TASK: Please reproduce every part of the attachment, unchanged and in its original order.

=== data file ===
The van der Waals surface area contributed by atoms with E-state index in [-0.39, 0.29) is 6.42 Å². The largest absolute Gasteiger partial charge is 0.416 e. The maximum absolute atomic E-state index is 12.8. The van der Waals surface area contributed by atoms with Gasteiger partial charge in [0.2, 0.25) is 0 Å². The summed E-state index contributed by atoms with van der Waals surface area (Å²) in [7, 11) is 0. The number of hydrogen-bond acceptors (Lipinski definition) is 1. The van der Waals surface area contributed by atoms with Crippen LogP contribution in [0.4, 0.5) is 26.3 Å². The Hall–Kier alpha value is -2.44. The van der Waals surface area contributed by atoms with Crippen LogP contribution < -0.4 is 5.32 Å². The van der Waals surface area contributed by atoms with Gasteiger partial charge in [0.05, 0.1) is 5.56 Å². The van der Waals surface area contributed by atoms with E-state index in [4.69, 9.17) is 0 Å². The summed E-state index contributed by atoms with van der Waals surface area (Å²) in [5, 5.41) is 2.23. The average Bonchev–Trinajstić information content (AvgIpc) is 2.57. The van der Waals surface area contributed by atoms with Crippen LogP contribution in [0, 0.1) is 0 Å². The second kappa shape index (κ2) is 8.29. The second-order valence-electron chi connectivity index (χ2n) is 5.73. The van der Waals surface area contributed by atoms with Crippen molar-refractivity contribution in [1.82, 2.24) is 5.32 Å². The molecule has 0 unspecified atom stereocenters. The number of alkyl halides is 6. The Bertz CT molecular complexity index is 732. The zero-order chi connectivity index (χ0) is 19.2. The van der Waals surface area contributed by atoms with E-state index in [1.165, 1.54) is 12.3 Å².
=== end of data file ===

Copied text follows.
The van der Waals surface area contributed by atoms with E-state index in [-0.39, 0.29) is 6.42 Å². The largest absolute Gasteiger partial charge is 0.416 e. The maximum absolute atomic E-state index is 12.8. The van der Waals surface area contributed by atoms with Gasteiger partial charge in [0.2, 0.25) is 0 Å². The summed E-state index contributed by atoms with van der Waals surface area (Å²) in [7, 11) is 0. The number of hydrogen-bond acceptors (Lipinski definition) is 1. The van der Waals surface area contributed by atoms with Crippen LogP contribution in [0.4, 0.5) is 26.3 Å². The Hall–Kier alpha value is -2.44. The van der Waals surface area contributed by atoms with Crippen LogP contribution < -0.4 is 5.32 Å². The van der Waals surface area contributed by atoms with Gasteiger partial charge in [0.05, 0.1) is 5.56 Å². The van der Waals surface area contributed by atoms with E-state index in [4.69, 9.17) is 0 Å². The summed E-state index contributed by atoms with van der Waals surface area (Å²) in [5, 5.41) is 2.23. The average Bonchev–Trinajstić information content (AvgIpc) is 2.57. The van der Waals surface area contributed by atoms with Crippen LogP contribution in [0, 0.1) is 0 Å². The second kappa shape index (κ2) is 8.29. The second-order valence-electron chi connectivity index (χ2n) is 5.73. The van der Waals surface area contributed by atoms with Crippen molar-refractivity contribution in [1.82, 2.24) is 5.32 Å². The molecule has 0 unspecified atom stereocenters. The number of alkyl halides is 6. The Bertz CT molecular complexity index is 732. The zero-order chi connectivity index (χ0) is 19.2. The van der Waals surface area contributed by atoms with E-state index in [1.165, 1.54) is 12.3 Å².